British Columbia

'Dead parrot' sketch invoked as B.C. judge OK's glucosamine sulfate class action

It's not every legal claim that tickles the funny bone. But a Vancouver judge saw parallels between one woman's proposed class-action lawsuit and a legendary comedy sketch in which an irate customer claims to have been sold a dead parrot.

Mislabelling claim reminds judge of British comedy troupe's legendary ode to frustrating purchase

In this post from British comedy troupe Monty Python's Facebook page, cast member Michael Palin delivers the news for parrots. A B.C. Supreme Court judge has referred to the group's famous 'Dead Parrot Sketch' in certifying a class-action lawsuit against pharmaceutical companies. (Monty Python/Facebook)

It's not every lawsuit that tickles the judicial funny bone.

But a Vancouver judge saw parallels this week between one woman's proposed class-action claim against a handful of pharmaceutical companies and a legendary British comedy sketch involving an irate customer who complains that he was tricked into buying a dead parrot.

"Sometimes a consumer will make a purchase but not receive what they ordered," B.C. Supreme Court Justice Ward Branch wrote before citing nearly all of the so-called Dead Parrot Sketch by Monty Python's Flying Circus at the start of a lengthy ruling certifying the class-action claim.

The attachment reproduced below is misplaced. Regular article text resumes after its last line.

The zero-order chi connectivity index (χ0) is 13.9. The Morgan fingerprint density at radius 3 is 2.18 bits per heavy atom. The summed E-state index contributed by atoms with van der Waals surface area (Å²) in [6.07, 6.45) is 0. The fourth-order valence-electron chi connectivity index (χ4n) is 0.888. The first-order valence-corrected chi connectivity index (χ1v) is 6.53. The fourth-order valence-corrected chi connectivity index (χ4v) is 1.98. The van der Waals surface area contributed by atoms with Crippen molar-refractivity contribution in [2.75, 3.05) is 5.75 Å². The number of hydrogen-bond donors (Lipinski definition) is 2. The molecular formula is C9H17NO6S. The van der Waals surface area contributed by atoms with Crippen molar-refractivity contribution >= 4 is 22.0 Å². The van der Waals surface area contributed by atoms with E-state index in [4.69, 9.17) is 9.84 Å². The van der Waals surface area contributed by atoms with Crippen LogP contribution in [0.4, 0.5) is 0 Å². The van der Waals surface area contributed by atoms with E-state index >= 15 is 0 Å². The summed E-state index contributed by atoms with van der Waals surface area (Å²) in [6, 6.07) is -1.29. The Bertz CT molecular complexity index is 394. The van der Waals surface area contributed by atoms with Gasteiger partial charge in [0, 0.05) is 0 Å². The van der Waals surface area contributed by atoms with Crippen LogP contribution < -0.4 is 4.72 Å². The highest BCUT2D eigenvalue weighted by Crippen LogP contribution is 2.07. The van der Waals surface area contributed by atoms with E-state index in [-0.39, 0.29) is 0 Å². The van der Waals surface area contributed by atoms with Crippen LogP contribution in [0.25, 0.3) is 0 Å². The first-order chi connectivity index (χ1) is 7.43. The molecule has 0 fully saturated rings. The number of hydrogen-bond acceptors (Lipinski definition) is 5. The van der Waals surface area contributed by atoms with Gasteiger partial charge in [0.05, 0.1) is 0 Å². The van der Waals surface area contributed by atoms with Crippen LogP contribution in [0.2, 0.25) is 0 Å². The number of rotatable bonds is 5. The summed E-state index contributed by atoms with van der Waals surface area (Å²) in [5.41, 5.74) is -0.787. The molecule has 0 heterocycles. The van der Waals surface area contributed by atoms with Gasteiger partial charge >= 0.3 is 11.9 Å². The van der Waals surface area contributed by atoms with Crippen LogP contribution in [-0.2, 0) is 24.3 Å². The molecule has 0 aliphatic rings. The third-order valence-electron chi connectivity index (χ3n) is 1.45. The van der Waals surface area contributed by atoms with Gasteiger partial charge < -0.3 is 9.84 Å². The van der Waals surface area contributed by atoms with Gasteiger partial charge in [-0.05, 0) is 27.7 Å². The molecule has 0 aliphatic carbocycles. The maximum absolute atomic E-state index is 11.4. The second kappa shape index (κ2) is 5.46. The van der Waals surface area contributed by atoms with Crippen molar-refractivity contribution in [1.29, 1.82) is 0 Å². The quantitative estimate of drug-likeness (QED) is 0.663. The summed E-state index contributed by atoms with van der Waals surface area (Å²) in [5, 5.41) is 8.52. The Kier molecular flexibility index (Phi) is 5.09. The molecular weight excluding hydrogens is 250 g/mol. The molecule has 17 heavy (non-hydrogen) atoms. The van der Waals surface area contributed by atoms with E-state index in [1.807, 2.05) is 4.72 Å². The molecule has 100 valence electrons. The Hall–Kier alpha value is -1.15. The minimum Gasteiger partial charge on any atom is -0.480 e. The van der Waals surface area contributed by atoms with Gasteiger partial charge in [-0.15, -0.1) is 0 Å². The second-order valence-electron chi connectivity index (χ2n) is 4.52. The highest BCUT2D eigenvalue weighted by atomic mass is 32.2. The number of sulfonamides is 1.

The woman leading the legal charge — Uttra Kumari Krishnan — claimed she spent years buying glucosamine sulfate products that allegedly contained no glucosamine sulfate.

In giving Krishnan the go-ahead to sue, Branch compared her to "Mr. Praline" — the customer in the decades-old skit who confronts a shopkeeper with a "Norwegian Blue" parrot that turns out to have been nailed to its perch — an "ex-parrot" in the words of Mr. Praline, "expired and gone to meet his maker!"

"Much like the poor Mr. Praline, [Krishnan] complains that she was sold a health product that did not contain what it said on the bottle," Branch wrote.

"[She] admits that she does not know for certain what is in the bottles, but argues that what is important is that it was not glucosamine sulfate."

From dead parrots to dead shellfish